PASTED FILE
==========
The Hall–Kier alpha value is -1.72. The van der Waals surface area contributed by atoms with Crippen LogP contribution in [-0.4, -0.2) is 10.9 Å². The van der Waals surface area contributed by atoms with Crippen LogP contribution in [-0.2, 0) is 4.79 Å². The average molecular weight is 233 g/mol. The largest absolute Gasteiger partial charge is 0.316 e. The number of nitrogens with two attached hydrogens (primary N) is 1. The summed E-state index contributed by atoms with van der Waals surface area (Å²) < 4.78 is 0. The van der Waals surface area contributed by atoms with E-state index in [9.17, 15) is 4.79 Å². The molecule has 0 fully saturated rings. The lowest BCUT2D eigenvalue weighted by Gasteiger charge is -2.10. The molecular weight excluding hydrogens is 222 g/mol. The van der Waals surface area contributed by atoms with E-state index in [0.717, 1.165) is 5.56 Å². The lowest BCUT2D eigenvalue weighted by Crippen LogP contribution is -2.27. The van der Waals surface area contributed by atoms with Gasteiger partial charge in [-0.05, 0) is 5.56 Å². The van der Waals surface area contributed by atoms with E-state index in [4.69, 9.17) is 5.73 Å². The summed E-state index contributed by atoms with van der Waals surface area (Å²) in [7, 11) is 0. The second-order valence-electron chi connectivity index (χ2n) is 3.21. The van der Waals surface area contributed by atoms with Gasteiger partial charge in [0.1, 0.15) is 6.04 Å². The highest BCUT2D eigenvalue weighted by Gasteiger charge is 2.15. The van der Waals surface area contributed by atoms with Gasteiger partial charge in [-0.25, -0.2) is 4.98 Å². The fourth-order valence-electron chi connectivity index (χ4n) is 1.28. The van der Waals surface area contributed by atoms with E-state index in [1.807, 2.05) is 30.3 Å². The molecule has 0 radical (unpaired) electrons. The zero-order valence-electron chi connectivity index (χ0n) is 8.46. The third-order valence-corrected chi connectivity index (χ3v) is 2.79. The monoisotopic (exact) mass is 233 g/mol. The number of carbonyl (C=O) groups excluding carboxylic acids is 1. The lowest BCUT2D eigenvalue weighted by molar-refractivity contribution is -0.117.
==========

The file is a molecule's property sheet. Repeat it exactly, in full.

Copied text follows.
The Hall–Kier alpha value is -1.72. The van der Waals surface area contributed by atoms with Crippen LogP contribution in [-0.4, -0.2) is 10.9 Å². The van der Waals surface area contributed by atoms with Crippen LogP contribution in [-0.2, 0) is 4.79 Å². The average molecular weight is 233 g/mol. The largest absolute Gasteiger partial charge is 0.316 e. The number of nitrogens with two attached hydrogens (primary N) is 1. The summed E-state index contributed by atoms with van der Waals surface area (Å²) < 4.78 is 0. The van der Waals surface area contributed by atoms with E-state index in [9.17, 15) is 4.79 Å². The molecule has 0 fully saturated rings. The lowest BCUT2D eigenvalue weighted by Gasteiger charge is -2.10. The molecular weight excluding hydrogens is 222 g/mol. The van der Waals surface area contributed by atoms with E-state index in [0.717, 1.165) is 5.56 Å². The lowest BCUT2D eigenvalue weighted by Crippen LogP contribution is -2.27. The van der Waals surface area contributed by atoms with Gasteiger partial charge in [-0.05, 0) is 5.56 Å². The van der Waals surface area contributed by atoms with E-state index in [4.69, 9.17) is 5.73 Å². The summed E-state index contributed by atoms with van der Waals surface area (Å²) in [7, 11) is 0. The second-order valence-electron chi connectivity index (χ2n) is 3.21. The van der Waals surface area contributed by atoms with Gasteiger partial charge in [0.1, 0.15) is 6.04 Å². The highest BCUT2D eigenvalue weighted by Gasteiger charge is 2.15. The van der Waals surface area contributed by atoms with Gasteiger partial charge in [-0.25, -0.2) is 4.98 Å². The fourth-order valence-electron chi connectivity index (χ4n) is 1.28. The van der Waals surface area contributed by atoms with E-state index in [1.807, 2.05) is 30.3 Å². The molecule has 0 radical (unpaired) electrons. The zero-order valence-electron chi connectivity index (χ0n) is 8.46. The third-order valence-corrected chi connectivity index (χ3v) is 2.79. The monoisotopic (exact) mass is 233 g/mol. The number of carbonyl (C=O) groups excluding carboxylic acids is 1. The lowest BCUT2D eigenvalue weighted by molar-refractivity contribution is -0.117.